‘Don’t be sarcastic.’ Deirdre stood up and made her way to Teddy’s verandah. From where Teddy stood at her front door she could see Will washing something the size of a subterranean bread box. ‘Hey, you! Will!’ Deirdre shouted. He looked up from the dig. ‘Teddy wants to cook you dinner.’
Will seemed surprised.
Teddy groaned quietly.
‘I don’t need feeding,’ he called back.
‘You do eat, don’t you?’
‘Well, then, she’s a good cook. You won’t die.’
At that Deirdre nodded and marched down the verandah steps home to her house, past the bobbing green grevillea she’d planted between the two houses to attract honeyeaters in the spring.
Teddy sighed. She made a point of sighing because Deirdre wasn’t there, so she was fairly sure she could get away with it. Deirdre didn’t approve of sighing as a rule; it demonstrated a penchant for the dramatic that she found particularly irritating.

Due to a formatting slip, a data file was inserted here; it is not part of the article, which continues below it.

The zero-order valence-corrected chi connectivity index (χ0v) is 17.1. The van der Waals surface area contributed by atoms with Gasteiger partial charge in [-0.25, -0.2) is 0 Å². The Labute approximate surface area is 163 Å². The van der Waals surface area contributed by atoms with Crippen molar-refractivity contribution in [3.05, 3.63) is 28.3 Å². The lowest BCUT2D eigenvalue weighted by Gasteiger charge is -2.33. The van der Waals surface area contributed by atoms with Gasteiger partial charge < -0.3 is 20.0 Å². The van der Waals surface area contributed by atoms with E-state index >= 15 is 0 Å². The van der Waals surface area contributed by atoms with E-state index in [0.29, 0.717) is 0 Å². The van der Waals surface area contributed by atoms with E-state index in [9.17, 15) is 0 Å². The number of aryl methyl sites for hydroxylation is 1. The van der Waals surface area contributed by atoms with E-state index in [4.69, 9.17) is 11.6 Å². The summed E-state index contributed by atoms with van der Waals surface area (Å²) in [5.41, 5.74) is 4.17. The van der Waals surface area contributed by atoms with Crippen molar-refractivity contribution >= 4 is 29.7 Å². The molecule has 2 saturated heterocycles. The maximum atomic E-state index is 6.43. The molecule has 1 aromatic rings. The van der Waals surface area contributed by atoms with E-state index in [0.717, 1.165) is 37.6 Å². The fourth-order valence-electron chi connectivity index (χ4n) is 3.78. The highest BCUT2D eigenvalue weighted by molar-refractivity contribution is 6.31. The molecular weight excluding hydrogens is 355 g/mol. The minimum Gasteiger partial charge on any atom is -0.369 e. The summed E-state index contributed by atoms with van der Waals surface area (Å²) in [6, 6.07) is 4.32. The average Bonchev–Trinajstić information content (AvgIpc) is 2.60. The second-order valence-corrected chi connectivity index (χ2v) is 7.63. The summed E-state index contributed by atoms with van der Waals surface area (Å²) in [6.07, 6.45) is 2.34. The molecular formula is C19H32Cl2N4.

She leaned in the doorway and watched Will hit something with a really large hammer that he’d commandeered from the workshop. She couldn’t see what it was. Maybe it was fragile. Well, if it hadn’t been fragile before he started smashing it with a hammer, it certainly was now.
She let herself notice the power in Will’s back as he bent to the task, and the dark hair along his arms. She made herself look at the wheelbarrow for a couple of seconds, and then she let herself look at his hands. Strong, she thought. Artistic. But worker’s hands, nonetheless. She wondered what he’d like for dinner. Then she decided she didn’t care, because he was getting lamb roast. She tied her messy auburn hair back, went to the kitchen and started where every good meal should begin – with dessert.